ZDNetGovWeek: Healthcare.gov still more broken and a warm welcome to incoming NSA chief Mike Rogers

ZDNetGovWeek: Healthcare.gov still more broken and a warm welcome to incoming NSA chief Mike Rogers

Summary: Is anyone surprised that the appeals system for fixing errors made by Healthcare.gov is itself broken? Nah, didn't think so. NSA gets a new chief with a strong crypto-tech background, and lots more that's shockingly not shocking. This week's headline: gov less stupid than in other weeks.

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ZDNet's worldwide team provides global 24/7 technology news and analysis. In addition to my own coverage analysis here in the ZDNet Government column and on ZDNet's DIY-IT, every week I'll bring you a selection of the best government-related articles posted by our intrepid reporters and analysts. Here are some of the most interesting from the last week.

Top stories this week

Google, Facebook, LinkedIn jump to update Transparency Report data
Google asserts that it will be at liberty to divulge about all of the kinds of data requests it receives from U.S. legal and government agencies for the first time ever.

Healthcare.gov appeals system not working
Tens of thousands of enrollment errors were made in the site's first months. Appeals of those errors are sitting unprocessed.

Film studios outspend tech companies in political donations
In the 2012-13 financial year, Australia's political parties saw more donations from film studios than it did from technology companies.

US Admiral Michael Rogers named new NSA chief
An admiral with a background in cryptology, signals intelligence, and cyberwarfare has been nominated by the US president to become chief of the NSA and the US military's cyberwarfare command.

Other government coverage around ZDNet

Brazilian government prioritizes local software
Certification allows local companies to charge up to 18 percent more than foreign firms in public sector contracts.

NSW pairs spatial data with Google Earth
Benefits include visualising historic aerial images and flood maps.

Australian government CIO departs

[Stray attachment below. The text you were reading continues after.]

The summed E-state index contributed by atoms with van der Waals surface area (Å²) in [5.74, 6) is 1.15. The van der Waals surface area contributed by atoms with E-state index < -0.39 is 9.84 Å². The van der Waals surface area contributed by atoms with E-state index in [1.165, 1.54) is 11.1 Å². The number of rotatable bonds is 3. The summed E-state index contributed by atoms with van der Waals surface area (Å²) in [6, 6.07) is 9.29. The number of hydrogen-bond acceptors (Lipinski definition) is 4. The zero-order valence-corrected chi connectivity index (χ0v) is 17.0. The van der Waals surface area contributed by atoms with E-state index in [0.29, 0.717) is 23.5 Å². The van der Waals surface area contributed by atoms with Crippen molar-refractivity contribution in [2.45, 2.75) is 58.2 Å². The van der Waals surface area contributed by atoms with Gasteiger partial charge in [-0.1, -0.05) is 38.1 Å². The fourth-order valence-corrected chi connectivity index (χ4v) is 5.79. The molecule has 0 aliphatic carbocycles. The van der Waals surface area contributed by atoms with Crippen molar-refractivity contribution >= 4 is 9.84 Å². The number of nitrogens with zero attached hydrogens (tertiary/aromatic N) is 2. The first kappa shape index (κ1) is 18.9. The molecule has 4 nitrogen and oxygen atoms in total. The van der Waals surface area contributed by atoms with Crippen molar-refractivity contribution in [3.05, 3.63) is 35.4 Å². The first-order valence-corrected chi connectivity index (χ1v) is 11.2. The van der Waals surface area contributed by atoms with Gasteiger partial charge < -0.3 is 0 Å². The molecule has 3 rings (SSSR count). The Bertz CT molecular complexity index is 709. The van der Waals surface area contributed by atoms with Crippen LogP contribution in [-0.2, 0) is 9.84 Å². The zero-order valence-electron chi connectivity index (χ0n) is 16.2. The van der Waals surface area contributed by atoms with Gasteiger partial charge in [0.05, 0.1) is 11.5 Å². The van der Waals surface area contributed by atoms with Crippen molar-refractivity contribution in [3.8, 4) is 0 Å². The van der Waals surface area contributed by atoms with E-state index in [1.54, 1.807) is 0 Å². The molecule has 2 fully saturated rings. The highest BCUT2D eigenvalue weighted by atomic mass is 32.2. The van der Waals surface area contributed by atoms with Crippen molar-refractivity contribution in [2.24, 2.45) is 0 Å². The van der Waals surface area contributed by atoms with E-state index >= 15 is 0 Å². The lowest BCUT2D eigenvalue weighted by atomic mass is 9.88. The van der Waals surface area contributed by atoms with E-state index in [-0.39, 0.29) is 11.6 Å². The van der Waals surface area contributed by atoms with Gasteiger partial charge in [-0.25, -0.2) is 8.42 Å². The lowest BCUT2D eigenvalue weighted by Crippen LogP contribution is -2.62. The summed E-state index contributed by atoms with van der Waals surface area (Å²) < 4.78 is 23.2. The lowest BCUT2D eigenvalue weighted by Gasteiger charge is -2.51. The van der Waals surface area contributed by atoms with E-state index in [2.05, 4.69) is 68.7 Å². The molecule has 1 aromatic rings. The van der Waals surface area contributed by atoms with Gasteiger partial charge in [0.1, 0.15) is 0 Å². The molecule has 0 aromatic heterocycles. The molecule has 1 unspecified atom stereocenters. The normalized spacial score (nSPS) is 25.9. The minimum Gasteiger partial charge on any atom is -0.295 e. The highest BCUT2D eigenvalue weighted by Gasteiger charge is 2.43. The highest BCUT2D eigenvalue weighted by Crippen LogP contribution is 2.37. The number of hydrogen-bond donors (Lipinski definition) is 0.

Australian government CIO Glenn Archer has left the role after just over 12 months.

Canadian spies scooped up airport Wi-Fi in NSA trial: Reports
Documents from Edward Snowden reveal that Canada's foreign signals intelligence agency picked up metadata on airport travellers from free Wi-Fi available at a major Canadian airport.

Spy laws must be examined, but no quick fix: British PM
Despite thinking that the public is not that concerned about data and communication privacy issues, the British prime minister has acknowledged that legislation around these must be modernised.

Australian government prepares trans-Tasman roaming crackdown
The Australian government has prepared legislation that will give the corporate watchdog powers to crackdown on high prices for using mobile services for customers travelling between Australia and New Zealand.

It's high time that app permissions were overhauled
App developers are creating a honeypot of big data and personal information due to the telemetry found in many mobile apps. It's little wonder that the NSA went after it.

Indian hackers deface Pakistani sites in response to cyberattacks
They defaced more than 100 Pakistani websites, apparently in retaliation for the defacement of more than 2,000 Indian sites on the country's Republic Day.

South Korea fines Google $196K for illegal data gathering
The penalty is the first of its kind slapped on a global company in South Korea for violating private info protection laws, when it was building its Street View service.

Topics: Government, Government Asia, Government AU, Government US, Government UK, Privacy, Security

About

David Gewirtz, Distinguished Lecturer at CBS Interactive, is an author, U.S. policy advisor, and computer scientist. He is featured in the History Channel special The President's Book of Secrets and is a member of the National Press Club.

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  • Wait for it

    So the NSA have appointed a warmonger ... and a privacy officer.
    The NSA are rumoured to be thinking about a monumental computing facility in Bluffdale ... but the health system is falling about its ears.
    We have a saying over here for this type of thing ...
    ... 'only in America'.

    Of course 'being less stupid than in other weeks' is not much of an achievement set against the causing greatest financial crash since the great Depression and the largest series of privacy violations (and likely national and corporate espionage) in history.

    Still we can look forward to the next Government deadlock sending the global economy into a tailspin ... and the 2015 Superbowl.
    jacksonjohn